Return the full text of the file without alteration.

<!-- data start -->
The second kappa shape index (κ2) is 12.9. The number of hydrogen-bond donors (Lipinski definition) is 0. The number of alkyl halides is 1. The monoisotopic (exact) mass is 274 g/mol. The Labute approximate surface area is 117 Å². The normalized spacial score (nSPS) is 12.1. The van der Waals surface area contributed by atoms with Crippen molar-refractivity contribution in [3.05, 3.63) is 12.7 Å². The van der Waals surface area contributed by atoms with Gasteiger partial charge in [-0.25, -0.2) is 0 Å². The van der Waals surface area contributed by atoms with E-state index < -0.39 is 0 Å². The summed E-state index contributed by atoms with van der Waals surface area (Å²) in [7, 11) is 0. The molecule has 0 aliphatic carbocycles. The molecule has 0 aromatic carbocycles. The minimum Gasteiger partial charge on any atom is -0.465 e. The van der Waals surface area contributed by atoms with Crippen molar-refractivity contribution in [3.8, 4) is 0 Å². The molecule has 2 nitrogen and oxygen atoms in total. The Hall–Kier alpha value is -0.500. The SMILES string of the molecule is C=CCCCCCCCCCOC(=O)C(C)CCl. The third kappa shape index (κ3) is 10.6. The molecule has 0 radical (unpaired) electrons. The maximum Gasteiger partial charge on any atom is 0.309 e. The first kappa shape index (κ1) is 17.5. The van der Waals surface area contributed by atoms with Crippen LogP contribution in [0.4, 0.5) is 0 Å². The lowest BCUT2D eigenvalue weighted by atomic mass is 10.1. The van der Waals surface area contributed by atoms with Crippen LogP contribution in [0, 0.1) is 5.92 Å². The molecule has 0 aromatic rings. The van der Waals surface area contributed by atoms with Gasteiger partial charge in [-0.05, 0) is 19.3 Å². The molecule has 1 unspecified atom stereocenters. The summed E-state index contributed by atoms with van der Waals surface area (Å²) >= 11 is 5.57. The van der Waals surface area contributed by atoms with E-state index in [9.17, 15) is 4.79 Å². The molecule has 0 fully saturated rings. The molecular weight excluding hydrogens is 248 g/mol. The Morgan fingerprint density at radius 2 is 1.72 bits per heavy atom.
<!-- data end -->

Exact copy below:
The second kappa shape index (κ2) is 12.9. The number of hydrogen-bond donors (Lipinski definition) is 0. The number of alkyl halides is 1. The monoisotopic (exact) mass is 274 g/mol. The Labute approximate surface area is 117 Å². The normalized spacial score (nSPS) is 12.1. The van der Waals surface area contributed by atoms with Crippen molar-refractivity contribution in [3.05, 3.63) is 12.7 Å². The van der Waals surface area contributed by atoms with Gasteiger partial charge in [-0.25, -0.2) is 0 Å². The van der Waals surface area contributed by atoms with E-state index < -0.39 is 0 Å². The summed E-state index contributed by atoms with van der Waals surface area (Å²) in [7, 11) is 0. The molecule has 0 aliphatic carbocycles. The molecule has 0 aromatic carbocycles. The minimum Gasteiger partial charge on any atom is -0.465 e. The van der Waals surface area contributed by atoms with Crippen molar-refractivity contribution in [3.8, 4) is 0 Å². The molecule has 2 nitrogen and oxygen atoms in total. The Hall–Kier alpha value is -0.500. The SMILES string of the molecule is C=CCCCCCCCCCOC(=O)C(C)CCl. The third kappa shape index (κ3) is 10.6. The molecule has 0 radical (unpaired) electrons. The maximum Gasteiger partial charge on any atom is 0.309 e. The first kappa shape index (κ1) is 17.5. The van der Waals surface area contributed by atoms with Crippen LogP contribution in [0.4, 0.5) is 0 Å². The lowest BCUT2D eigenvalue weighted by atomic mass is 10.1. The van der Waals surface area contributed by atoms with Crippen LogP contribution in [0, 0.1) is 5.92 Å². The molecule has 0 aromatic rings. The van der Waals surface area contributed by atoms with Gasteiger partial charge in [-0.05, 0) is 19.3 Å². The molecule has 1 unspecified atom stereocenters. The summed E-state index contributed by atoms with van der Waals surface area (Å²) >= 11 is 5.57. The van der Waals surface area contributed by atoms with E-state index in [9.17, 15) is 4.79 Å². The molecule has 0 fully saturated rings. The molecular weight excluding hydrogens is 248 g/mol. The Morgan fingerprint density at radius 2 is 1.72 bits per heavy atom.